The Thermal Bath at Vals in Graubünden, Switzerland.is often considered architect Peter Zumthor's masterpiece — at least by the public. A bankrupt hotel complex from the 1960s was transformed by Zumthor's ingenuity and simplicity of design that created a popular thermal spa in the heart of the Swiss Alps.

Zumthor used local stone cut into 60,000 slab layers, thick concrete walls, and a grass roof to make the building part of the environment — a vessel for the 86°F waters that flow from the mountains.

7132 Therme is open for business, much to the dismay of the architect.

In 2017, Zumthor told dezeen magazine that the community spa concept had been destroyed by greedy developers at Therme Vals spa. The community-owned Vals was sold to a property developer in 2012 and renamed the 7132 Thermal Baths. The entire community has turned into a sort of "cabaret" in Zumthor's opinion. The most outrageous development? Architect Thom Mayne's firm Morphosis has been enlisted to build a 1250 foot minimalist skyscraper on the property of the mountain retreat.

2007: Brother Klaus Field Chapel in Wachendorf, Eifel, Germany

yellowish concrete monolith in a farm field
Bruder Klaus Field Chapel designed by Peter Zumthor. René Spitz via flickr, Attribution-NoDerivs 2.0 Generic (CC BY-ND 2.0)

About 65 miles south of Koln, Germany, Peter Zumthor built what some consider his most intriguing work. The interior of this small chapel, dedicated to Swiss Saint Nicholas von der Flüe (1417–1487), known as Brother Klaus, initially was constructed with 112 tree trunks and pine logs arranged in the form of a tent. Then Zumthor's plan was to ram concrete in and around the tent structure, allowing it to set for about a month in the middle of a farm field.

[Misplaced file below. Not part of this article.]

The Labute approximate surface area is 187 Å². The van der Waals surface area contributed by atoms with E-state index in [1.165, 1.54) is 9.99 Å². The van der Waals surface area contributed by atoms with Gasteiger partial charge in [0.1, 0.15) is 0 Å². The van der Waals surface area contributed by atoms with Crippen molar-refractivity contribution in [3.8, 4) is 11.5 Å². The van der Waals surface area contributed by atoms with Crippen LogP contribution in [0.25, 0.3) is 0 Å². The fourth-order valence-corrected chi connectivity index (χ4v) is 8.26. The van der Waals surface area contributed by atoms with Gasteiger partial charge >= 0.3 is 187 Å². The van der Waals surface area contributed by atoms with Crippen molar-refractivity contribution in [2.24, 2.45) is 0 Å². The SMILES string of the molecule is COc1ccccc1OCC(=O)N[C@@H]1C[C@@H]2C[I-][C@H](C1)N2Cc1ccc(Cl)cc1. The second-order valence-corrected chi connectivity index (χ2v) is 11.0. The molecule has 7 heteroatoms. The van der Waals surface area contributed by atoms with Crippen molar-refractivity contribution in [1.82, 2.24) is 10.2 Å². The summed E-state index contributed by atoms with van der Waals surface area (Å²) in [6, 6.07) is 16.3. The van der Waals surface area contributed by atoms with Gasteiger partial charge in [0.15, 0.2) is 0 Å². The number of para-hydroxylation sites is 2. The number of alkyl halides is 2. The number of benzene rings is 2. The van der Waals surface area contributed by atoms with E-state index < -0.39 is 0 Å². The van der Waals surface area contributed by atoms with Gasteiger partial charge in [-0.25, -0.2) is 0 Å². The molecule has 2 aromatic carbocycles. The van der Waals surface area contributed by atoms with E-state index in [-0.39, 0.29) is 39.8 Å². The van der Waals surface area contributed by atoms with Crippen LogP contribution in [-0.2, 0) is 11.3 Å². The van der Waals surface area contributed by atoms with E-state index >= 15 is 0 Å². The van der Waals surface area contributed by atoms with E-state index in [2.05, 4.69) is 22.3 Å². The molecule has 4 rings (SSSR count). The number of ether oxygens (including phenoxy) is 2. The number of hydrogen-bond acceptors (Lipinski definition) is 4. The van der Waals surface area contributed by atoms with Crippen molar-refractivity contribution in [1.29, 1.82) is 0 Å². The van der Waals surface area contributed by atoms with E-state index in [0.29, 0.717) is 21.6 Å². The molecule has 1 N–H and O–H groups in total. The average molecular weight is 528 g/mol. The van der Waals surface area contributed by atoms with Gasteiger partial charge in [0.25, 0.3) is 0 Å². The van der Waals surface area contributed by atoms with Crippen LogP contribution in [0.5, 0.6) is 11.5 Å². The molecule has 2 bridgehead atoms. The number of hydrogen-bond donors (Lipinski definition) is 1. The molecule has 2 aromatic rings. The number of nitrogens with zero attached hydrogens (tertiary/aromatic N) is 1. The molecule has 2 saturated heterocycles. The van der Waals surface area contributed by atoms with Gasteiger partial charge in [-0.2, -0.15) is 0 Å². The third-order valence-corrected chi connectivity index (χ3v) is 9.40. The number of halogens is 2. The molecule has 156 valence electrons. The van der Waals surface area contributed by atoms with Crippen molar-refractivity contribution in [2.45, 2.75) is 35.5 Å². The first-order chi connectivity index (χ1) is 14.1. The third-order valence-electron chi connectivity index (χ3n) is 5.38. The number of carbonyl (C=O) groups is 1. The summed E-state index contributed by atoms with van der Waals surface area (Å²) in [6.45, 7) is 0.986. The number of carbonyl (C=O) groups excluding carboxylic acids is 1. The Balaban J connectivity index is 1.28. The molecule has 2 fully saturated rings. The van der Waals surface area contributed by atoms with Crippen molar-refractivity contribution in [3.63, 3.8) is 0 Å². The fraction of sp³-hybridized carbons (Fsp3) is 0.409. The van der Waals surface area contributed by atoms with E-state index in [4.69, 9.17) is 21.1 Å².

Then, Zumthor set fire to the inside. For three weeks, a smoldering fire burned until the interior tree trunks separated from the concrete. The interior walls not only have retained the charred smell of burning wood, but also have the impression of the wood trunks.

The floor of the chapel is made from lead melted onsite, and a bronze sculpture was designed by Swiss artist Hans Josephsohn (1920-2012).

The field chapel was commissioned and mainly built by a German farmer, his family, and friends, on one of his fields near the village. It has been long noted that Zumthor chooses his projects for reasons other than the profit motive.

2007: Art Museum Kolumba in Köln, Germany